In the fall of 2008, during the same Hambidge Center residency, I made the initial sketch for the then untitled Hearts in Space, with flying eyes I called harpies. Like the previous sketch for Hearts in the City, the drawing is of three isolated, odd-shaped hearts at 11” x 17”, executed in charcoal, ink and oilstick.

The imagery in the later acrylic painting of Hearts in Space, 30” x 40”, appears cartoonish and buoyant, but two-dimensional again, with one story to tell. I love the gray roiling storm clouds, but something was missing.

In 2009 I brought this painting to my second Hambidge residency a year later. I unleashed three wide white, pink and light blue painted circles across the canvas, leaning my whole arm and body into the action, with the wine glass in the other hand. Then I didn’t know what else to do, except be relieved, and happy. She rested in my basement for two years until this January, when I brought her upstairs and began painting. I shrouded the old balloon hearts in translucent white, reduced the number and importance of the eyes, and created a night sky. Over the month I added bubbles on either side rising from (or going down into) dark holes in space. I added and removed tiny constellations along the bottom of the piece, added an outline of feathered wings across the white hearts, and then covered most of the feathers in a wide span of butterfly wings. I painted three translucent, realistic hearts connected by dots, redrawing and refining them several times. I reduced the width of the 2010 invasive circles, now comfortably letting them swirl in the cosmic background. This is the mature painting of Hearts in Space.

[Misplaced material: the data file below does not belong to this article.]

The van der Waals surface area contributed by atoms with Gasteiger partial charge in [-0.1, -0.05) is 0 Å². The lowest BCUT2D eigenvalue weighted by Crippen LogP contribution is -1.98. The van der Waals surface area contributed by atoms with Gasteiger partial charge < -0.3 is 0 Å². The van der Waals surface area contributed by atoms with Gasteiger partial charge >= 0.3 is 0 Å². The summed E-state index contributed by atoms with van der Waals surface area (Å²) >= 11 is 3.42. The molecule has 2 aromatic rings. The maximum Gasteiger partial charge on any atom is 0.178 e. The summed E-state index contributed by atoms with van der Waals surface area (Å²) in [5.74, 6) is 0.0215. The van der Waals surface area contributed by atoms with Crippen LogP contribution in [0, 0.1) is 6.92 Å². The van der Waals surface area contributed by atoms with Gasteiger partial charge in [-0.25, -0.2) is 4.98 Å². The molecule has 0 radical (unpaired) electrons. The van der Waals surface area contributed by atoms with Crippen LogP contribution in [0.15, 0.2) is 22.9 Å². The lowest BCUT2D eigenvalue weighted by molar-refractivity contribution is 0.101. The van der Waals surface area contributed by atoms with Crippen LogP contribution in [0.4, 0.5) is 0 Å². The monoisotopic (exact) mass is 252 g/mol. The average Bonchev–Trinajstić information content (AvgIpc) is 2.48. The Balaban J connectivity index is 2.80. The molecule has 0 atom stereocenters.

I am indebted to my four artist friends in two creative critique groups who have helped me dig deeper and fly higher. Thanks to Ruth Schowalter, Lynne Moody, Susie Winton, and Mary O'Horo.